Getting Real About Artificial Intelligence
Design space optimization and generative design software are the standard bearers in design engineering AI, but having software that suggests solutions that humans may not have thought of based on a limited set of inputs is just the beginning.
November 1, 2018
Zuboff, perhaps most famous for writing “In the Age of the Smart Machine: The Future of Work and Power,” laid down these three laws before that book was published in 1988:
1. Everything that can be automated will be automated.
2. Everything that can be informated will be informated. (“Informated” was coined by Zuboff to describe the process of turning descriptions and measurements of activities, events and objects into information.)
3. In the absence of countervailing restrictions and sanctions, every digital application that can be used for surveillance and control will be used for surveillance and control, irrespective of its originating intention.
With all of the excitement, promise and fear surrounding artificial intelligence (AI) today, it’s easy to write it off as yet another overhyped technology trend. After all, human-level intelligence from a machine has been “coming soon” since the 1950s, at least. A victim of its visionaries’ grand predictions and a lack of computing power for decades, it’s now obvious that human-level intelligence isn’t necessary for AI to have a profound impact on society. In fact, it already is—though most people don’t seem to realize it (see page 7).
AI in Design Engineering
The lack of computing power is no longer the hindrance to AI advancement that it once was. For decades now, countries, universities and companies have been pouring billions of dollars into AI research and development. Some of the fruits of that labor are evident in today’s design engineering software.
Design space optimization and generative design software are the standard bearers in design engineering AI, but having software that suggests solutions that humans may not have thought of based on a limited set of inputs is just the beginning. If you’re wondering if software will ever design a fully optimized and manufacturable part based on use data automatically fed into it, I refer you to Zuboff’s laws one and two. That’s a scary thought for many design engineers. I had the same initial reaction upon learning that the Washington Post, The New York Times, BBC News, Associated Press and Reuters, to name a few, have been using AI to produce news and streamline journalism workflows for years.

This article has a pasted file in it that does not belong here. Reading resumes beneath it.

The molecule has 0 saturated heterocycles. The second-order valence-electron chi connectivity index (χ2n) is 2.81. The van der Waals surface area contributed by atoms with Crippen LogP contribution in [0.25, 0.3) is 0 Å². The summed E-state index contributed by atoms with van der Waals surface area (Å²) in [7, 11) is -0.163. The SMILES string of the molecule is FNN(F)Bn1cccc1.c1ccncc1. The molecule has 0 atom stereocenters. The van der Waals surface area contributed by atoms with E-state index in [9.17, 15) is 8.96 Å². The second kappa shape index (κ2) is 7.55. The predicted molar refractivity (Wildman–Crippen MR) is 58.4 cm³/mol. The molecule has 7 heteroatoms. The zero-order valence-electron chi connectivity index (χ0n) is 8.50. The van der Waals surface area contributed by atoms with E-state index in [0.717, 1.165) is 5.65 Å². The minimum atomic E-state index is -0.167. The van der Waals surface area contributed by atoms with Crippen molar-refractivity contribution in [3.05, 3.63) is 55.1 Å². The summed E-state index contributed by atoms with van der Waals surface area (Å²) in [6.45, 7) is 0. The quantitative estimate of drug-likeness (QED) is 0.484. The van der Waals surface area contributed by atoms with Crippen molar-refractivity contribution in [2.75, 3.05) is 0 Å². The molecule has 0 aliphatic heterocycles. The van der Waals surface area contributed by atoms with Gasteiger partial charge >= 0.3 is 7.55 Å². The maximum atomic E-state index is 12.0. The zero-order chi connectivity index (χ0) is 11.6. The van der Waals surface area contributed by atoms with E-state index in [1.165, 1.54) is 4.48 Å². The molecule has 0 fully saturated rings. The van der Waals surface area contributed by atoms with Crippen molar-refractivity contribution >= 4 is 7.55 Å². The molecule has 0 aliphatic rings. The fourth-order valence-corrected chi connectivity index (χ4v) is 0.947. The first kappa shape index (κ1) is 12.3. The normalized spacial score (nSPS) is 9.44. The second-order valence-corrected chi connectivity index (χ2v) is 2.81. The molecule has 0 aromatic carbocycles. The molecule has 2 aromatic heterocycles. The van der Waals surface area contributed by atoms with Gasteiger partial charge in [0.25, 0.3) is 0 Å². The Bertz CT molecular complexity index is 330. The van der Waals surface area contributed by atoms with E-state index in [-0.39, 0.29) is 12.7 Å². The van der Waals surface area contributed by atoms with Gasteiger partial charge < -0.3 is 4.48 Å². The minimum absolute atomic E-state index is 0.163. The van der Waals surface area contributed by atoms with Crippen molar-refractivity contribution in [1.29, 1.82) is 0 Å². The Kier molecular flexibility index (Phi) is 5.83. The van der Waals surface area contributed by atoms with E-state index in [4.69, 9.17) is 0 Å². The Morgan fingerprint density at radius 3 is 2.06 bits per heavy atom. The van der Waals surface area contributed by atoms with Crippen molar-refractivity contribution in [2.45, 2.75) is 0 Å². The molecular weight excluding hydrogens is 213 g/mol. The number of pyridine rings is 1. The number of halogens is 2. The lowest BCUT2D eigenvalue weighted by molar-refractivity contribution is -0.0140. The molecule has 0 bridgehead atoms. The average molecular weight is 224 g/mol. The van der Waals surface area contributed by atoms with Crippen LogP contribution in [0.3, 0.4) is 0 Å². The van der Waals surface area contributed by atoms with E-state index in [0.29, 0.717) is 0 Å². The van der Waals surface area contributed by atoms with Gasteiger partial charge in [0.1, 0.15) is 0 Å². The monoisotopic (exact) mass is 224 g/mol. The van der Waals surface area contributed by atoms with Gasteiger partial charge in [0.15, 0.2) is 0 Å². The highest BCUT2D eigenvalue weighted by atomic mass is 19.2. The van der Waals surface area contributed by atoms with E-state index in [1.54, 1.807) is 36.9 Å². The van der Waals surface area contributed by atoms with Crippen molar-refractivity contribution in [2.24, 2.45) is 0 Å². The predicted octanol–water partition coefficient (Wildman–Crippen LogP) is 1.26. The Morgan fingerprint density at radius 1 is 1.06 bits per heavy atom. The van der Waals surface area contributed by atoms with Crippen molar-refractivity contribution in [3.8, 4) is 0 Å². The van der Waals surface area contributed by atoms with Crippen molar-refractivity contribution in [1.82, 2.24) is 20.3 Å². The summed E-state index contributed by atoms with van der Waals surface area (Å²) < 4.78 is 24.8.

What’s to stop design engineers from going the way of switchboard operators, typesetters and—increasingly—taxi drivers or bank tellers? Plenty. Time, for one. Though the rate of technology development and uptake is increasing at breakneck speeds, a fully automated design process is not on the horizon. Quite frankly, there are bigger AI fish to fry in the healthcare and financial markets and, at the moment, an acute shortage of capable fry cooks. Even if all the world’s AI expertise were trained squarely on design engineering, it would be hard pressed to get enough data to train a system to create parts much more complex than a bracket, much less the system of assemblies that comprise modern products.
Laying Down the Law
So, you’re safe ... for now. You can go back to design engineering as usual, or you could dive into the possibilities that today’s computing power coupled with software automation have to offer you today and will be offering in the future. Think of the time-intensive tasks that have already been automated: duplicating bolt holes according to a predetermined pattern, creating a bill of materials and even meshing. More advanced forms of automation, such as optimization studies, generative design or digital twins in the product lifecycle, are just the next step. They give you more time to do the tasks AI isn’t good at—creation and innovation.
Design engineering teams should adopt a fourth law of automation: Embrace changes that bring about greater efficiencies. Instead of slowing down automation adoption, look for ways it can help you add value to your work that the tools you use cannot. AI is just another tool—albeit a disruptive one. Design engineers who learn how to employ it, or at least accept its use, are less likely to be disrupted.